We are busy with a building project at the house to add an extra bedroom for our baby boy who is due at the end of September. As with all building, it was meant to be a quick little project, but largely thanks to my fuzzy pregnancy brain it now feels huge! There just seem to be too many things to think about and organise and the clock is ticking away very loudly in my head. The existing structure – previously used as a kids playroom and general storage space for sports equipment and outdoor stuff – has been broken down and it seems to be taking ages to build it up again into a wider more functional space.
Part of the reason why it’s taking so long is because we are building with 13 x 13 inch sandstone blocks to match the rest of the house. Decades ago my father-in-law had a full-time stonemason working on the mountain to cut blocks for his various building projects. We used most of the left over blocks for our last renovation, which left us in a bit of a predicament because the new sandstone blocks one can buy are much smaller and look a lot more like bricks. Fortunately, Quentin was able to track down a team of craftsmen trained in the old techniques to cut new blocks for us. They have been busy for a few months already and it is painstaking work. Everything is done by hand with special tools. It’s incredible how they cut such straight and perfect blocks out of huge chunks of sandstone that have rolled down from the top of the mountain without shattering. The cutting site is carefully selected to make sure they use only the hardest and best quality sandstone. We hiked to the cutting site a few weeks ago to check on their progress. So far so good, but now we need to get those heavy blocks back to the house to get on with the building… otherwise this preggie lady’s nerves will shatter!
We had a lovely family day on the farm this weekend searching for fossils. It was the last day of Ashley’s half term so we wanted to do something special. She went back to her mum today so the house seems very quiet again. Livia just loved having her big sister around and they got on so well. It’s another month before we see her again for the holidays.
The fossils are concentrated in an areas on the mountain in the valley opposite our house. Palaeontologists from Wits University used to come here regularly to collect fossils and parts of a large dinosaur skeleton were discovered in the 1980s, later identified as a sauropod. One has to look quite hard to find good fossils these days, but Quentin has a fantastic collection that he has gathered over the years. Ashley was very keen to find some herself to show her friends at school. Fortunately it didn’t take long for us to find a few large ones that are recognisable as bones and she was absolutely delighted with her haul!
The winter days have been so lovely and mild lately. It is rare that one can go out in a t-shirt mid-winter in the Eastern Free State and be comfortable, but we seem to be doing it quite a lot at the moment. We’ll have to enjoy it while it lasts!
It feels like this year is just galloping away from us! With my preggie brain, I am struggling to keep up with things and feel torn in a hundred different directions. In the next three months we have to host our 3rd annual Vastrap Boran auction (14 August), finish the building work that we are doing on the new baby room, attend various other auctions around the country, whilst at the same time trying to make sure that I don’t have any final stage complications in my pregnancy like we did last time. The only sure way of achieving this is to put my feet up, but there’s not much chance of that happening with an 18 month old toddler making mischief around the house and demanding her mommy’s attention!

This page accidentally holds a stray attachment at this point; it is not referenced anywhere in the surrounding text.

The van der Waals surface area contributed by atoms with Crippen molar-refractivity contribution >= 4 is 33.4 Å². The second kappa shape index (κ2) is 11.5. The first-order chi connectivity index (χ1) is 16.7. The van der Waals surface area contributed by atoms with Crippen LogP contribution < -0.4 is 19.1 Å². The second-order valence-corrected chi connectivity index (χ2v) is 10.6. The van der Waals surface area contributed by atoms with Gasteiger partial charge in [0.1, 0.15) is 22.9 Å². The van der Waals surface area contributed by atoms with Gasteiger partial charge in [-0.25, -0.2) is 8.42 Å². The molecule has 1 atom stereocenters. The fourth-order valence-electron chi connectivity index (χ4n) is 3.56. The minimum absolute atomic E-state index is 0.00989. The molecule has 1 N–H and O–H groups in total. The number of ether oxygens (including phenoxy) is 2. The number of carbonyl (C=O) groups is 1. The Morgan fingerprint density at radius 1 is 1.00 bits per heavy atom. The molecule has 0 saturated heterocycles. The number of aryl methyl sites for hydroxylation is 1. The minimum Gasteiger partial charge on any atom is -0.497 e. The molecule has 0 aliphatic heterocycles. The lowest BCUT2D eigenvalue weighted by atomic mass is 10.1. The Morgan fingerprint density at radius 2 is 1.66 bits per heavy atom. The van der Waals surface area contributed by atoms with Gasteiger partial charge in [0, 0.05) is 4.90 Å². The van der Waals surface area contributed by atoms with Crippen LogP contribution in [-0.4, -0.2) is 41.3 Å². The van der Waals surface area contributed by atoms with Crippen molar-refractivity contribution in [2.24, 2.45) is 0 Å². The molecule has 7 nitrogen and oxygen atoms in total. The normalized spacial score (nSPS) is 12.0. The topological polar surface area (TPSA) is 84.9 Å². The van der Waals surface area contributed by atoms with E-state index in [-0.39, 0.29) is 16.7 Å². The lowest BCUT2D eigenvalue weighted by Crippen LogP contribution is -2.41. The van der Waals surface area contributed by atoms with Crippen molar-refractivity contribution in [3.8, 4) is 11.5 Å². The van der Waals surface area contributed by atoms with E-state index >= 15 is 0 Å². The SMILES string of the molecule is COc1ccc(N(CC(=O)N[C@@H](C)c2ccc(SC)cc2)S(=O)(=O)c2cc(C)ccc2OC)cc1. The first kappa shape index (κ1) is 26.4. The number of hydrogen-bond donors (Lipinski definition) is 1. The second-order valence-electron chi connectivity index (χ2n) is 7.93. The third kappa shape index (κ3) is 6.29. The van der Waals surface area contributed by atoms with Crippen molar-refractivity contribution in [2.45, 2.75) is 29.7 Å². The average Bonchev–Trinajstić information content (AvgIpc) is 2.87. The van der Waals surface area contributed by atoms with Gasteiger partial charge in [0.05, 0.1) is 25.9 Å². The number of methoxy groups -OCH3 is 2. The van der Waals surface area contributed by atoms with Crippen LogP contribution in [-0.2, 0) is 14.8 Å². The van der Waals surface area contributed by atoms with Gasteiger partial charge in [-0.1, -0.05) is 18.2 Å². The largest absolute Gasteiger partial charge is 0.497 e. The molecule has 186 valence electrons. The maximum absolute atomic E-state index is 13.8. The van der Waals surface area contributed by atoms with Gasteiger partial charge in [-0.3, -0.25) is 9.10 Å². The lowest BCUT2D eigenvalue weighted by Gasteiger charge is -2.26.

It doesn’t help that we’ve been away from home a lot this year and every time we get back there’s an adjustment phase to get back into routine. I really can’t complain though. We had a lovely trip to the UK recently. Livia and I tagged along for the ride, while Quentin joined some friends on a week long golf tour. We had a fantastic time in London and visited a friend and my God-daughter Daisy, near the sea in West Sussex. It was a real treat to relax and enjoy some warmer weather whilst doing fun things with Livia.
I bought some fabulous accessories for the Aga in London. An old Aga like ours doesn’t have all the cooking attachments that the new ones have. I didn’t even realise this until I saw them at another friend’s house. The most useful thing I got was a cooking grid that slides into the Aga runners so that you don’t have to cook straight on the solid bottom plate of the oven. There is also a shelf that slides in to make the oven a bit cooler and more suitable for cooking when the fire is burning really hot. I also love the oven gloves and chef’s pad that protects the chrome top of the Aga stove. It is so useful and totally solves the problem of where to put hot things when moving them from the stove to the oven or from the hot plate to the cool plate. I wanted to get the baking trays that slide into the oven runners, but there wasn’t enough space in my luggage!
I made some enquiries when I got home to see if these things are available from the Aga agent locally. The full catalogue is here –> AGA Cookshop Spring Summer 2015 or click on the link for the local Aga Living website. They don’t stock the full range, but if you’re willing to wait for the next container load you can do a special order. I really would highly recommend the textiles and simple accessories for those wanting to make their old anthracite Aga’s more user friendly.